Clicky council questioned 

At Monday night’s Missoula City Council meeting John Hendrickson was fuming. It wasn’t the debate about impact fees that provoked the Ward 2 representative’s ire, but the e-mails of his fellow council members.

“Not a lot of people know this, but some council members have broken the open meeting law,” Hendrickson said.

Hendrickson alleged at the meeting that other council members had sent e-mails to each other during several different meetings, which he said constituted debate the public could not readily observe and was thus illegal under state law.

Then on Wednesday at the Public, Safety and Health meeting Hendrickson had several signs placed in front of his laptop in reference to the content of the e-mails. One featured the word “moron,” while another said “Sermons given here,” in apparent reference to remarks about him made by Ward 6 council member Marilyn Marler.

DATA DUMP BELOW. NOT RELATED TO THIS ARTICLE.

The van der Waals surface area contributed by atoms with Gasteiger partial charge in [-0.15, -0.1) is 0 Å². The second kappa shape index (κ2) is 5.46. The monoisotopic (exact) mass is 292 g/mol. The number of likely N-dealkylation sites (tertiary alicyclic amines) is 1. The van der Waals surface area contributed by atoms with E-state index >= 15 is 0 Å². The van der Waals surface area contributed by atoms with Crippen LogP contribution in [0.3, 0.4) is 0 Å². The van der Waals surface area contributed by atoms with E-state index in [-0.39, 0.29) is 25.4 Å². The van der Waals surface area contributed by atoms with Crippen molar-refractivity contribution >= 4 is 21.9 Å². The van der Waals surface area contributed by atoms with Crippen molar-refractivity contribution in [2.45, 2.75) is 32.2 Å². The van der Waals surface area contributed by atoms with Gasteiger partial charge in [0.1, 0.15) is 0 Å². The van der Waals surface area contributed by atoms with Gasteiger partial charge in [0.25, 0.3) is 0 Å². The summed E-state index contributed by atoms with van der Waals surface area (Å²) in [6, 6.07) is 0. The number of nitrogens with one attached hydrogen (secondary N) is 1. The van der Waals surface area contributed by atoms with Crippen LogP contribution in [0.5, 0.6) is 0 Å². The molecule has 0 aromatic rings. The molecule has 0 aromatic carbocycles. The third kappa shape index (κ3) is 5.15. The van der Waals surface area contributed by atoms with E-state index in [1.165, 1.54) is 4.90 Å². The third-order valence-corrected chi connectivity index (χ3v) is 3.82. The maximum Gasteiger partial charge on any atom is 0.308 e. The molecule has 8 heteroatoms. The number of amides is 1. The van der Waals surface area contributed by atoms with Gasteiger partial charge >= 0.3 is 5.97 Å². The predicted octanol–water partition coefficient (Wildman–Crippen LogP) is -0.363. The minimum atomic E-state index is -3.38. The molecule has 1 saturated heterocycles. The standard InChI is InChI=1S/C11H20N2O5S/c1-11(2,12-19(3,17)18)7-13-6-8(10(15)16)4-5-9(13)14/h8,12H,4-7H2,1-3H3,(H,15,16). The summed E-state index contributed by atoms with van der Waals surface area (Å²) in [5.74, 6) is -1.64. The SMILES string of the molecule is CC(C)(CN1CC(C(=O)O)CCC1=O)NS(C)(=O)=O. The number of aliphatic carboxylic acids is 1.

Council president and Ward 6 representative Ed Childers says the e-mail controversy is just the latest salvo in the ongoing debate over whether or not council should say the Pledge of Allegiance at the beginning of their meetings. Several council members, Hendrickson included, unsuccessfully attempted to place the Pledge issue on the November ballot.

“I don’t know why the trigger got pulled this week,” Childers says. “It seems to be that some people want this to be an issue during campaign season.”

Ward 3’s Stacey Rye readily admits the council has discussed issues via e-mail during meetings. “It was nothing nefarious–it was all on public e-mail. If it had been on private e-mail I could see the problem,” she says.

Rye recalls one particular instance when council members were speaking to each other via e-mail during a committee meeting. Ward 1 representative Dave Strohmaier, she says, sent several council members a draft amendment to a proposal to make the pledge mandatory at meetings. Strohmaier’s amendment was then discussed openly, she says.

Strohmaier contends that council members routinely e-mail messages to each other during public sessions, even though they’re all in the same room together.  “Without a doubt every council person has sent e-mail during a meeting,” Strohmaier says. He equates the action to leaning over and speaking to another member out of range of the mics.
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